Cap Shroud Fastenings

However, I did replace the bolt, and also added some big penny washers. There are 2 grades of stainless steel found in bolts:  A2 (or 304 grade), and then A4 (or 318 grade) which is stronger and is more resistant to corrosion so is better in a marine environment (and is more expensive).  I made sure that the new bolt was A4 as it’s going to be at the top of the mast and I wouldn’t be able to keep an eye on it. I also bedded both sides to the mast with a good pad of Sikaflex to insulate the stainless steel and create a barrier to hopefully prevent any more galvanic corrosion.

Cap Shroud Fastenings

6) Turning to the foot of the mast, which had been shortened but wasn’t in the shoe squarely and was also only secured by two A2 bolts, with no nuts on the back (as a note I actually have the receipt from a professional yard for over £300 for this bodge!). It was a fairly straightforward task to undo the bolts, jimmy the shoe off, clean up the corrosion and make the cut straighter with the help of a dremmel so it would sit better on the shoe. As I was in the middle of epoxy coating the hull, I had some epoxy paint left over and used that to paint around where there was a little corrosion, again to prevent any further contact between the metals and therefore any further corrosion.  I used aluminium rivets to refasten the shoe (after a great deal of consideration on where to position them… there’s getting to be alot of holes at the bottom of my mast.) Again it is better to use rivets than stainless steel bolts or self-tappers on a mast as they are made from aluminium alloy and are less corrosive as the metals are the same.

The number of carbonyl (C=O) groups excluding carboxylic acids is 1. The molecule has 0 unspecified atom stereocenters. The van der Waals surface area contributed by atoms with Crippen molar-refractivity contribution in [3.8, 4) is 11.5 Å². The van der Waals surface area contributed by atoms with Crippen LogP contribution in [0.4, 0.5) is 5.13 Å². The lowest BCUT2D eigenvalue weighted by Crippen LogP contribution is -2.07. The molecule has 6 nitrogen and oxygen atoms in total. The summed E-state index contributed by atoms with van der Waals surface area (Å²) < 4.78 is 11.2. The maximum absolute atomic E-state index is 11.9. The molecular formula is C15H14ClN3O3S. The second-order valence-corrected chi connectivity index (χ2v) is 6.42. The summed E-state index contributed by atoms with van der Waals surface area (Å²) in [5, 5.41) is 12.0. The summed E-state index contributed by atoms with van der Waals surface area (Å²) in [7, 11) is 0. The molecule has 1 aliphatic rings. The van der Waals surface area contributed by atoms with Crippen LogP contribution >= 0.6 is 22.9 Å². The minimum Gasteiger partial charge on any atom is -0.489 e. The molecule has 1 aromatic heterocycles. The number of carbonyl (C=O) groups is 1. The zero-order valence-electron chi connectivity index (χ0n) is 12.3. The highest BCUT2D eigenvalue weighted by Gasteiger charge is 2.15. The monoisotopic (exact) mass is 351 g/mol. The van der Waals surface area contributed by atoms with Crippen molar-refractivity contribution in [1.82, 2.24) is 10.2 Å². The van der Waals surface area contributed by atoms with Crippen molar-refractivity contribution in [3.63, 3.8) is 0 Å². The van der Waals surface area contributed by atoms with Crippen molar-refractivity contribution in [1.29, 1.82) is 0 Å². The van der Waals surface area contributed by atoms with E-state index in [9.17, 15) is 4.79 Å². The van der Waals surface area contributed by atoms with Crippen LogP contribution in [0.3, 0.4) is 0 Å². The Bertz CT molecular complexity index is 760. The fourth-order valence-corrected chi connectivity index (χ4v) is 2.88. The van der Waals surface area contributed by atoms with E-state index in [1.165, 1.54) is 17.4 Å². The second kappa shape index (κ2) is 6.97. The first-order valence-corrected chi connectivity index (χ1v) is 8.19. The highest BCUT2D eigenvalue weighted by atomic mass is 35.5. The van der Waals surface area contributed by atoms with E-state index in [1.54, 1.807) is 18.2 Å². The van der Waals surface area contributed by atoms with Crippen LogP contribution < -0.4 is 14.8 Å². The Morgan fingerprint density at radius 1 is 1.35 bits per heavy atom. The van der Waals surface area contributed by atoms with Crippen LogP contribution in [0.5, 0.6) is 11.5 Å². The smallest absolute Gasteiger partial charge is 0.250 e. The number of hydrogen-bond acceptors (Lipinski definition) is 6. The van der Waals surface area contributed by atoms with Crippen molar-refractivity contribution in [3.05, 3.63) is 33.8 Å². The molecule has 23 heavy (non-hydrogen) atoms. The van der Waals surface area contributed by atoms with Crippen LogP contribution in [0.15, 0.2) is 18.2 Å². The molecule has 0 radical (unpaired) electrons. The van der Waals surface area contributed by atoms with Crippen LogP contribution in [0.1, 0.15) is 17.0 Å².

Mast Foot Repairs

7) Then the spreaders, made from simple aluminium tubing were very corroded, especially at the ends.  I have been told that the spreaders are very important in the stability of the rig. Their purpose is to increase the angle of the cap shrouds to the top of the mast, increasing its stability.  They clearly needed replacing as they’d obviously been weakened by corrosion, especially at the ends where the stainless steel wires are in contact with the aluminium tubing. Luckily they are a standard gauge aluminium tubing and I found a local fabricator to make some new ones for me (they cost  £36!)

Spreader Corrosion